Dylan Burger, Canada
My transition to Linux has triggered a bit of a hardware buying spree in me over the past few months. It hasn’t been anything crazy (no matter how much I want a Thelio Mega); aside from a work laptop I actually haven’t spent more than $300 USD on any individual item. Nevertheless, what I lack in high end purchases I have more than made up for in volume. Over the past year, along with dozens of peripherals, I have added a raspberry pi 3b+, 4, and Zero W, a Pinephone and Pinebook Pro, and my latest purchase, an Odyssey Blue J4105 from Seeed Studios.
The systems from the Pi foundation and Pine64 have hundreds of unboxings, user guides, tutorials and overviews available from the community and I don’t see the need to add another detailed review to what is already out there. When it comes to the Odyssey Blue system however, I find that there are considerably fewer sources of information. As I’ve had my Odyssey now for about two months and have a good variety of systems to compare to I think that its probably worth taking stock of my experience.
The Odyssey Blue J4105 is a single board computer that has several unique features that differentiate it from the Raspberry Pi and similar SBCs. The major distinguishing feature is that the J4105 is x86-based rather than ARM. It is powered by a quad-core Intel Celeron J4105 processor (1.5-2.5 GHz) that significantly outperforms my Pis and opens up a plethora of software options not otherwise available. Like a Raspberry Pi and other SBCs the Odyssey has the classic 40-pin GPIO, but it expands on this with an onboard Arduino controller with its own 28 pin breakout (I must confess i have not used either of these as yet). Finally, the board has a host of storage options available (eMMC, SD card drive, and two M.2 slots- one B-key and one M-key, and a Sata III data connector) and a SIM card slot. All-in-all the Odyssey board tries really hard to be a “Super Pi”.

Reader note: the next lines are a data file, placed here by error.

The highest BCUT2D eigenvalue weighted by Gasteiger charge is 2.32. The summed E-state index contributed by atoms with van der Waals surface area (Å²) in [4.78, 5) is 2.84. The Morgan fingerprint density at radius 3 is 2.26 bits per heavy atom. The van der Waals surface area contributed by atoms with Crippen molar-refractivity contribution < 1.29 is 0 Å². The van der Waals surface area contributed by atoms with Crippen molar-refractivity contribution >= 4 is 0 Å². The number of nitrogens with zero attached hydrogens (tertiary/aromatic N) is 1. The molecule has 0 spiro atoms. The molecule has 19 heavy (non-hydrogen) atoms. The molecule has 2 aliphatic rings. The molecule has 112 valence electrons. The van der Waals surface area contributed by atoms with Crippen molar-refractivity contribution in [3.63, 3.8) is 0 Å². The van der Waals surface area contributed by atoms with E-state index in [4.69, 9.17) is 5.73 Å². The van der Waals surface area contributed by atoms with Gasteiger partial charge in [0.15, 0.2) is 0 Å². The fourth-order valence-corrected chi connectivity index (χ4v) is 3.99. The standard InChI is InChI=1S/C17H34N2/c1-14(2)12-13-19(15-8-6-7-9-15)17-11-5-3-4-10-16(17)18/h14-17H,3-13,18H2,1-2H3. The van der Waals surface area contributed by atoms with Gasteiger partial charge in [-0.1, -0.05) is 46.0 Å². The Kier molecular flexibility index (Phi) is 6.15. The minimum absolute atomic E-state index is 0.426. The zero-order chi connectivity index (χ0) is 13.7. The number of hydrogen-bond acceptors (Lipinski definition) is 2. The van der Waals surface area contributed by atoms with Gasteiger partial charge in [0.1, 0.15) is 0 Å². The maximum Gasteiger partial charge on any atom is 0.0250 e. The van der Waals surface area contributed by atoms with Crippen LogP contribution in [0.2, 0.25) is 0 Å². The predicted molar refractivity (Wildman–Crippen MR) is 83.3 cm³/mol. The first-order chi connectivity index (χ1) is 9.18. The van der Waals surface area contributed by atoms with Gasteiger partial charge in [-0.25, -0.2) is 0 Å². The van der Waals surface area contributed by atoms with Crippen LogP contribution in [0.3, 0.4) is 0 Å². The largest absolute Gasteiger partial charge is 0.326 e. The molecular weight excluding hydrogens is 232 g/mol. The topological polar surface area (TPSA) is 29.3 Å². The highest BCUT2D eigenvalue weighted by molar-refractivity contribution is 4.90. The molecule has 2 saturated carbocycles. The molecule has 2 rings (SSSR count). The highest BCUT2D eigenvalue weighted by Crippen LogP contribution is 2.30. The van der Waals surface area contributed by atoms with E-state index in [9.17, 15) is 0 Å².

Specs at a glance:
The Odyssey X86J4105 is available in a number of configurations either as a solitary single board or shipped in a blue computer case with removable acrylic cover. The case is quite slick and I highly recommend it. Side note: The case is actually available separately and is said to be compatible with Raspberry Pi and Jetson Nano boards as well.
The system can be purchased with one of two storage configurations: a 64 GB eMMC or with a 128 GB M.2 SATA SSD. Note that the eMMC slot does not have an easy snap connector (i.e. Pine64 boards) so if you purchase the 128 GB M.2 version then adding an eMMC will require soldering.
The Odyssey boards ship with Windows 10 (unactivated or activated for a premium). Sadly there are no Linux options at ship, but I was able to load Mint, Lubuntu, and Debian without issue.
How do I use the system:
So the appeal of this system to me was its flexibility and portability. Primarily, this is being used as a media centre where it replaces a Raspberry Pi. The benefit of the Odyssey is the ability to have a large amount of storage contained within the single system. I currently have the 128 GB M.2 SATA, 1 TB NVME, and 128 GB microSD card all connected to a single system with no OTGs, external cables etc… To me this has tremendous benefit because it allows me to reduce the clutter around our entertainment unit considerably.
Because of the multiple storage options I have taken the opportunity to set up a dual-boot arrangement with Windows booting off the 128 GB drive and 1 TB running Linux Mint 20.1. Unfortunately the microSD card is not bootable, otherwise I might have set it up to boot a third distro. One mistake that I made in purchasing was not getting the system with the eMMC installed. Unfortunately installing an eMMC myself is beyond my present ability so I am missing out on another possible storage option. The eMMC is also bootable if you select that option.